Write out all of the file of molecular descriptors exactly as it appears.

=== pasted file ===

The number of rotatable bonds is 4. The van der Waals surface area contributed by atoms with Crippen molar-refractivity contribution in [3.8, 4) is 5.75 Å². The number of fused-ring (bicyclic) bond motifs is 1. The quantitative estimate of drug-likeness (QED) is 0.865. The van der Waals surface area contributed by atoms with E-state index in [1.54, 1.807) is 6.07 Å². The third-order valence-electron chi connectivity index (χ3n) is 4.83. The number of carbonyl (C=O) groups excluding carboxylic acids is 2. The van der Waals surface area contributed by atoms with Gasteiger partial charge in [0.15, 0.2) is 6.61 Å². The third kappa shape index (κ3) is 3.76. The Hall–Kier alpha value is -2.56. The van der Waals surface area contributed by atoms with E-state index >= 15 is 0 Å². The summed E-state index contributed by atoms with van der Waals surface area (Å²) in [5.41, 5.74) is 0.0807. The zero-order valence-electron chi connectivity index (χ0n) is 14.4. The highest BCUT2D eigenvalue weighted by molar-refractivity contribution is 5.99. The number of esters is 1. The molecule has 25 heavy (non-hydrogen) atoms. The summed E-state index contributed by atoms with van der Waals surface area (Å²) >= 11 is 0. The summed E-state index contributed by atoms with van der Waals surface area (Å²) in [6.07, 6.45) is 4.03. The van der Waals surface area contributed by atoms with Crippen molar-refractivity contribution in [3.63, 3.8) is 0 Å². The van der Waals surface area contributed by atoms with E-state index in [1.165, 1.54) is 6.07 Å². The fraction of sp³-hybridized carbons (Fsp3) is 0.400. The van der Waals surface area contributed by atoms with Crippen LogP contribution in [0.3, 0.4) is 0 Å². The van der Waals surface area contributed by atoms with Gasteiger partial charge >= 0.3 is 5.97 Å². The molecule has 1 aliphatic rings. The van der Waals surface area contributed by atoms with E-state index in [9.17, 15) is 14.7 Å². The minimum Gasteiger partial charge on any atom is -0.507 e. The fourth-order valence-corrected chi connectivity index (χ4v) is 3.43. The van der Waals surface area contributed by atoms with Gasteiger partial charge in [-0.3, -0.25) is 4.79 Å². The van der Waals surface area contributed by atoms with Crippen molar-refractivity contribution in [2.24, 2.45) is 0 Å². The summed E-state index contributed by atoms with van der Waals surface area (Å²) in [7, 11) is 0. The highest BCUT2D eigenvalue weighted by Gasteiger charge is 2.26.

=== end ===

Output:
The number of rotatable bonds is 4. The van der Waals surface area contributed by atoms with Crippen molar-refractivity contribution in [3.8, 4) is 5.75 Å². The number of fused-ring (bicyclic) bond motifs is 1. The quantitative estimate of drug-likeness (QED) is 0.865. The van der Waals surface area contributed by atoms with E-state index in [1.54, 1.807) is 6.07 Å². The third-order valence-electron chi connectivity index (χ3n) is 4.83. The number of carbonyl (C=O) groups excluding carboxylic acids is 2. The van der Waals surface area contributed by atoms with Gasteiger partial charge in [0.15, 0.2) is 6.61 Å². The third kappa shape index (κ3) is 3.76. The Hall–Kier alpha value is -2.56. The van der Waals surface area contributed by atoms with E-state index >= 15 is 0 Å². The summed E-state index contributed by atoms with van der Waals surface area (Å²) in [5.41, 5.74) is 0.0807. The zero-order valence-electron chi connectivity index (χ0n) is 14.4. The highest BCUT2D eigenvalue weighted by molar-refractivity contribution is 5.99. The number of esters is 1. The molecule has 25 heavy (non-hydrogen) atoms. The summed E-state index contributed by atoms with van der Waals surface area (Å²) >= 11 is 0. The summed E-state index contributed by atoms with van der Waals surface area (Å²) in [6.07, 6.45) is 4.03. The van der Waals surface area contributed by atoms with Crippen molar-refractivity contribution in [3.63, 3.8) is 0 Å². The van der Waals surface area contributed by atoms with E-state index in [1.165, 1.54) is 6.07 Å². The fraction of sp³-hybridized carbons (Fsp3) is 0.400. The van der Waals surface area contributed by atoms with Crippen LogP contribution in [0.3, 0.4) is 0 Å². The van der Waals surface area contributed by atoms with Gasteiger partial charge >= 0.3 is 5.97 Å². The molecule has 1 aliphatic rings. The van der Waals surface area contributed by atoms with E-state index in [9.17, 15) is 14.7 Å². The minimum Gasteiger partial charge on any atom is -0.507 e. The fourth-order valence-corrected chi connectivity index (χ4v) is 3.43. The van der Waals surface area contributed by atoms with Gasteiger partial charge in [-0.3, -0.25) is 4.79 Å². The van der Waals surface area contributed by atoms with Crippen molar-refractivity contribution in [2.24, 2.45) is 0 Å². The summed E-state index contributed by atoms with van der Waals surface area (Å²) in [7, 11) is 0. The highest BCUT2D eigenvalue weighted by Gasteiger charge is 2.26.